(Reuters) - Mixed martial arts fighter Conor McGregor says he has become “the face of the fight game” ahead of his upcoming multi-million dollar boxing match against Floyd Mayweather in Las Vegas this month.
The 29-year-old Irishman, who has never boxed professionally, told reporters at the UFC Performance Institute in Las Vegas on Friday that his sole concern was getting the win, and that the cash was a secondary issue.
UFC lightweight champion McGregor is due to face the 40-year old Mayweather, who retied in 2015 with an unblemished 49-0, on Aug. 26 in a 12-round super welterweight boxing bout.
“I am the face of the fight game, period. And I’ll rule over both (boxing and MMA) with an iron fist — an iron left fist,” he told reporters.
The fight against “Money” Mayweather will shoot the brash Irishman into the financial stratosphere, but McGregor said he was not worried about the cash.
“The word (money) isn’t even in my vocabulary. I’m preparing to win, and to win in devastating fashion,” he said. “I don’t care about money. As long as I make my correct decisions and don’t make stupid decisions, I’m set for life.”
Wearing a robe made for him by fashion designer Donatella Versace, emblazoned with his name and “Notorious” nickname in gold on the back, McGregor said he felt in “pristine condition” as he had his hands wrapped for the workout.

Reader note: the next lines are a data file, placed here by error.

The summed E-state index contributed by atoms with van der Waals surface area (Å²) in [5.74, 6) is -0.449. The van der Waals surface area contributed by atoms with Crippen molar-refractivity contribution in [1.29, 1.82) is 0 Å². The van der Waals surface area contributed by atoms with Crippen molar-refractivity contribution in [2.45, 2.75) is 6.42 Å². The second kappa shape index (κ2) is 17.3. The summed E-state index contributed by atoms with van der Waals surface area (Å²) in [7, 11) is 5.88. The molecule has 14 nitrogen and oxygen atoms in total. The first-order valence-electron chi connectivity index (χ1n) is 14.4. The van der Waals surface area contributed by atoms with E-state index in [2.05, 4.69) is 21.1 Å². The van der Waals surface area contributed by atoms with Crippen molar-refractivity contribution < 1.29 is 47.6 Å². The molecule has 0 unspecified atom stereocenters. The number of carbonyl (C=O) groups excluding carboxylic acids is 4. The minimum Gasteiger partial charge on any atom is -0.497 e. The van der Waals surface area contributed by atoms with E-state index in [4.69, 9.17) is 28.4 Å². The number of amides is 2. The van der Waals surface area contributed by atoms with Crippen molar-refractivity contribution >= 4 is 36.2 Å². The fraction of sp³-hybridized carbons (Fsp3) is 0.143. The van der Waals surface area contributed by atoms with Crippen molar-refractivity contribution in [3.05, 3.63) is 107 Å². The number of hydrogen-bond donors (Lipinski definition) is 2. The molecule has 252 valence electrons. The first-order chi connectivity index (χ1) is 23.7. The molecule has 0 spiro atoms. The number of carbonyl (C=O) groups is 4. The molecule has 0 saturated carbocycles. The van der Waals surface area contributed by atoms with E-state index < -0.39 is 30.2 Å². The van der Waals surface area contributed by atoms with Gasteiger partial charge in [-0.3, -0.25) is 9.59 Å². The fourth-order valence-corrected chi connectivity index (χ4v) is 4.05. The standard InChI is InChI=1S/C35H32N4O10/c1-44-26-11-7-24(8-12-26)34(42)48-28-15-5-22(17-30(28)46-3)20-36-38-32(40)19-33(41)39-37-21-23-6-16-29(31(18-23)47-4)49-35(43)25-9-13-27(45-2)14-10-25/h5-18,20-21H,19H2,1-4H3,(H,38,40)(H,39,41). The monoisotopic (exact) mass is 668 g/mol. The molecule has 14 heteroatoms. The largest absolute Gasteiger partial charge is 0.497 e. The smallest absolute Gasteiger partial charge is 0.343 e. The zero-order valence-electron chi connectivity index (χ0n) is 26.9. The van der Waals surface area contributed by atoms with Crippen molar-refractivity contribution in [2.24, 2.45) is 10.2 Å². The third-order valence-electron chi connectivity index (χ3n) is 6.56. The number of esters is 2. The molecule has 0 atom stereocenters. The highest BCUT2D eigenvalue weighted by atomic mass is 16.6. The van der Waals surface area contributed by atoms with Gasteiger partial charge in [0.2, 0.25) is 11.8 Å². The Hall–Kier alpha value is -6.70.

“This is a fight that has been in my crosshairs since Floyd’s been opening his mouth, simple as that,” McGregor said of his decision to chase a match-up against one of the greatest boxers of all time.
Both fighters have said that the contest at the T-Mobile Arena will not go the full 12 rounds. Mayweather told the media at his workout on Thursday that the fight going the distance would represent a victory for his 29-year-old opponent.
“You know what I heard him say yesterday? Nothing,” McGregor scoffed when asked about the statement.
“I saw a man scared, that’s what I saw, I saw a lackluster workout, I saw a man trying to talk himself out of it. That’s what I saw.”
McGregor warmed up and then pulled on his boxing gloves, working up a sweat on a selection of punch bags for 12 three-minute rounds.
After a flurry of punches on the final bag, McGregor still had one more parting shot for boxing fans who he says are bored with how their sport.
“I just want to say to all of boxing — it’s OK to love me as much as I love me. It’s OK. Let it go,” a beaming McGregor said.
Reporting by Philip O'Connor; Editing by Peter Rutherford